Glass warfare rages on.
Coming right on the heels of Google Glass' UK release, the United Kingdom is allowing establishments to regulate against the use of Google's infamous eyewear. Although UK data collectors deemed Google Glass safe to use in most places, private domestic companies can still enforce their own rules. A week after Google Glass went on sale for 1,000 pounds in the UK, cinemas in the area are banning them in fear of piracy.
According The Independent, movie theaters are scared that “Explorers” will use the wearable technology to record and illegally sell movies. Phil Clapp, Chief Executive of the Cinema Exhibitors’ Association goes on to say that "customers will be requested not to wear these into cinema auditoriums, whether the film is playing or not".
Customers will be requested not to wear these into cinema auditoriums, whether the film is playing or not.
Popular UK movie chains Vue and Odeon have already started implementing the ban asking moviegoers to remove the gadget as soon as the lights dim and requested guests as well as employees do not wear Google Glass in the establishment. Although the fear of piracy is understandable, Google still took a stand against the ban.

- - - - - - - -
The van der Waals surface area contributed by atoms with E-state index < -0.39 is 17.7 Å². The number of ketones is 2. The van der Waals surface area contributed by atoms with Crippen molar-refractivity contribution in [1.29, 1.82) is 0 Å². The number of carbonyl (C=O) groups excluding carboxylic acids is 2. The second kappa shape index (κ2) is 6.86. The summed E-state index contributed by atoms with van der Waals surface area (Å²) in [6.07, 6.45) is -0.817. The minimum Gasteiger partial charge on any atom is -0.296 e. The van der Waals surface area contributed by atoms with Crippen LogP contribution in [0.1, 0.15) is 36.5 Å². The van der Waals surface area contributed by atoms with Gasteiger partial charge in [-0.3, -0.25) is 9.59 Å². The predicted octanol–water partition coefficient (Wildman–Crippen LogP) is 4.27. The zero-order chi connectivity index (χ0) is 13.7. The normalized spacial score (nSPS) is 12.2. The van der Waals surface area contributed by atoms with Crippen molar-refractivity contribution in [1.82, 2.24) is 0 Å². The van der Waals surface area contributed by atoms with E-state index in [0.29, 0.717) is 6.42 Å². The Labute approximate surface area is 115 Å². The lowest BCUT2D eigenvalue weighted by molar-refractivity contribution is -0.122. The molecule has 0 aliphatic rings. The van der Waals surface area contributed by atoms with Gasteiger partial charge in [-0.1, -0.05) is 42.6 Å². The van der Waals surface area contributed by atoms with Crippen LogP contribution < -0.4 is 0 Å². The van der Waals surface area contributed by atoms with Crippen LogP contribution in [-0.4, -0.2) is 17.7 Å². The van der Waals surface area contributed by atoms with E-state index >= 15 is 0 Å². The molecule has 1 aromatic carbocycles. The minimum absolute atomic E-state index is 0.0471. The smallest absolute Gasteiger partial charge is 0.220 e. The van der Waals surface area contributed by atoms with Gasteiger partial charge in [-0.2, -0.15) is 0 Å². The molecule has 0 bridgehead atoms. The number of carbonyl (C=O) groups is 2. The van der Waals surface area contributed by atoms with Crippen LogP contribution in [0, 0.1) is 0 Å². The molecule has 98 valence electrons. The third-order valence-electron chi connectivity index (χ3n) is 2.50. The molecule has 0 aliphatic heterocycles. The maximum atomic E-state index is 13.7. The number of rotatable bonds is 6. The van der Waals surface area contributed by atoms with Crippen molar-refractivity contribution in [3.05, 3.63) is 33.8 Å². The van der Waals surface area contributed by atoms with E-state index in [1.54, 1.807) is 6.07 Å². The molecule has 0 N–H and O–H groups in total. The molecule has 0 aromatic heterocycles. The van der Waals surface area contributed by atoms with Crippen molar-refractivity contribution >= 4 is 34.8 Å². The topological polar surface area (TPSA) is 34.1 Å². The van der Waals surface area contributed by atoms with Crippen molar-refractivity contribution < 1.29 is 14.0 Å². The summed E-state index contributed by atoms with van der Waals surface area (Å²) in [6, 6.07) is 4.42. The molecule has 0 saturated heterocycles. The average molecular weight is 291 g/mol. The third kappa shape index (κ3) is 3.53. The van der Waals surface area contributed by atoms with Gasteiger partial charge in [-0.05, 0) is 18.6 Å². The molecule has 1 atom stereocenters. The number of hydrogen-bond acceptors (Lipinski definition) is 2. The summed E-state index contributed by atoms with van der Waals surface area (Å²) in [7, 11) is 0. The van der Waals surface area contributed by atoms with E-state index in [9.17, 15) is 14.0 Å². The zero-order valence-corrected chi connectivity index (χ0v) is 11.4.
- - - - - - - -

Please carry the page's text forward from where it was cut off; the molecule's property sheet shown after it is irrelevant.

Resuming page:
Google believes that the eyewear should be viewed as any other device such as a smartphone or tablet, which are also capable of recording movies. They go on to add that banning Glass but not phones isn’t the best idea, as the eyewear is in fact not even capable of capturing an entire movie. Between a recording capacity of 45 minutes, a small imaging sensor and minimal storage, recording an entire movie on Google Glass is nearly impossible.
[ via Engadget]